What is no needed is a grand strategic economic plan to build upon this effort by the private sector and the people. There is no such plan in sight. Both Osborne in his budget and Balls in his response to it will come up with tinkering and marginal changes, but neither the government nor the opposition have shown any real grasp of what is happening where and what is needed from government to boost it. It looks as if it will be up to the people to go it alone. Not for the first time they may yet surprise themselves. They can be sure of one thing. If they succeed the politicians will take the credit.

Power Generation Shortfall

Thursday, February 21st, 2013

Of all the news which has percolated through the media over the last week or so, by far the most important for the United Kingdom is the warning from Ofgem concerning the perilous state of our electricity supplies.

There are few other issues which better illustrate political failure by successive governments of all parties, than the systematic unravelling of Great Britain’s traditional energy self-sufficiency and nuclear power pre-eminence.  When we look back to the early nineteen eighties we find electricity, gas and oil all in plentiful supply at reasonable cost for all, including industry and commerce as well as the elderly and those in need. There were interruptions due to industrial action, but not to failing plant.

Decisions about future energy security were called for as a matter of sensible planning, in addition to which came anxieties about the effect of fossil fuels upon the climate. This required political brains to mobilise realistic science and invest in meeting future need. What we got was ideology, flawed economics, dithering, cowardice and abdication of responsibility from one government after another.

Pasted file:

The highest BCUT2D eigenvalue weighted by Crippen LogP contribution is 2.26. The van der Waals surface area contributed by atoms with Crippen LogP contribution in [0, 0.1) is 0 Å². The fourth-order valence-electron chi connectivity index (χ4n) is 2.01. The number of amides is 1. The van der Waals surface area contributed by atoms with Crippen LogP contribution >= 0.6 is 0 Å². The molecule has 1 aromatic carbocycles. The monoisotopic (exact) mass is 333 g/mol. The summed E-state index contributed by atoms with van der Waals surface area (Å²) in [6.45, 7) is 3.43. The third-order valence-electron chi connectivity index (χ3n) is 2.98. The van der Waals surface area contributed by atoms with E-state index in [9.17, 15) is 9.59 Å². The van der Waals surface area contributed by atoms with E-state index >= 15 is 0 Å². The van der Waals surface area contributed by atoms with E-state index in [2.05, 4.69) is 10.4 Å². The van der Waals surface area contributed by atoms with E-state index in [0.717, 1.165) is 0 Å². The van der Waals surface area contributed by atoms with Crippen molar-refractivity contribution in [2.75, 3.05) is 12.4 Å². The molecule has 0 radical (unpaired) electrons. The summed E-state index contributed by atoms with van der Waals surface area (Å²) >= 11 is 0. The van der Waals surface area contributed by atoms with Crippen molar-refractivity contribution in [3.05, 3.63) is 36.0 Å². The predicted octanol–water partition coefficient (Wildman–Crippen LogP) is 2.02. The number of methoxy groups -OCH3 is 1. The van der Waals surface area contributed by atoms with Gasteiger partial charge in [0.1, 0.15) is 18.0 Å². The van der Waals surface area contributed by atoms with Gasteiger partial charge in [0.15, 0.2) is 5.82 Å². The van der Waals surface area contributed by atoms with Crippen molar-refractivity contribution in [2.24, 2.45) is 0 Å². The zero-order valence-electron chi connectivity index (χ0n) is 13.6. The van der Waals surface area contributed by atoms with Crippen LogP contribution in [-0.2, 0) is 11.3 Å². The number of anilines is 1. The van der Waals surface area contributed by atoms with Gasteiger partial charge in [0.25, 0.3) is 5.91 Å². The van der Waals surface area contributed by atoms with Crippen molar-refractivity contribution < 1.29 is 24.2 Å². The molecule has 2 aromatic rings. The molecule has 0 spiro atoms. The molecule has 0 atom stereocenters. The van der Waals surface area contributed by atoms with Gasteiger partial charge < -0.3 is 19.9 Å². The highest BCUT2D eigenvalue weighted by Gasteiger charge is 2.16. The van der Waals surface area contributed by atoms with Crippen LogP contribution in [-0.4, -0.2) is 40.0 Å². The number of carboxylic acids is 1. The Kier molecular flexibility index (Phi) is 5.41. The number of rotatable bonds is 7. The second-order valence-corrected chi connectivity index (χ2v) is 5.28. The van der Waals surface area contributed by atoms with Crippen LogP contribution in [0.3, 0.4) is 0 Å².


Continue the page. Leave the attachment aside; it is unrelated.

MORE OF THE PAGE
Thatcher began the rot with the notion that the private sector could do the job better than the state, a nostrum with some validity in the right business, but taken way beyond its functionality by so called Thatcherism. This is because for capitalism to work, business must be able to fail. Indeed the majority of private businesses do fail in the end. It may even be that the attributes needed to prosper in their initial area of success will cause downfall in different conditions and not all business has the flexibility to adapt, or should even do so.